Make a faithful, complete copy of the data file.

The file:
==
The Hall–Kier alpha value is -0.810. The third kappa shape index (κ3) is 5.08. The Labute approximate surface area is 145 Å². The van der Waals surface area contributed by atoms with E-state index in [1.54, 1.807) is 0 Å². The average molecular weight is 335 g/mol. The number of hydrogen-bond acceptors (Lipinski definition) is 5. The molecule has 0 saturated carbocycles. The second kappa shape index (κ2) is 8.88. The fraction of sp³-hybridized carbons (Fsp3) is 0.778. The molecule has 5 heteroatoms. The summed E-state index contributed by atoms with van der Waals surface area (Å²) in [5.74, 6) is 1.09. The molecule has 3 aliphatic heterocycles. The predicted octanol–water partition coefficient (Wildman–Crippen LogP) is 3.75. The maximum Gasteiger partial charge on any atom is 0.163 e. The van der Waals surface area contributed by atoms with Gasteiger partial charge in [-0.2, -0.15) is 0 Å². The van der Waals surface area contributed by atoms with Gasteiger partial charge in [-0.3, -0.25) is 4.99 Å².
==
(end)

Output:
The Hall–Kier alpha value is -0.810. The third kappa shape index (κ3) is 5.08. The Labute approximate surface area is 145 Å². The van der Waals surface area contributed by atoms with E-state index in [1.54, 1.807) is 0 Å². The average molecular weight is 335 g/mol. The number of hydrogen-bond acceptors (Lipinski definition) is 5. The molecule has 0 saturated carbocycles. The second kappa shape index (κ2) is 8.88. The fraction of sp³-hybridized carbons (Fsp3) is 0.778. The molecule has 5 heteroatoms. The summed E-state index contributed by atoms with van der Waals surface area (Å²) in [5.74, 6) is 1.09. The molecule has 3 aliphatic heterocycles. The predicted octanol–water partition coefficient (Wildman–Crippen LogP) is 3.75. The maximum Gasteiger partial charge on any atom is 0.163 e. The van der Waals surface area contributed by atoms with Gasteiger partial charge in [-0.2, -0.15) is 0 Å². The van der Waals surface area contributed by atoms with Gasteiger partial charge in [-0.3, -0.25) is 4.99 Å².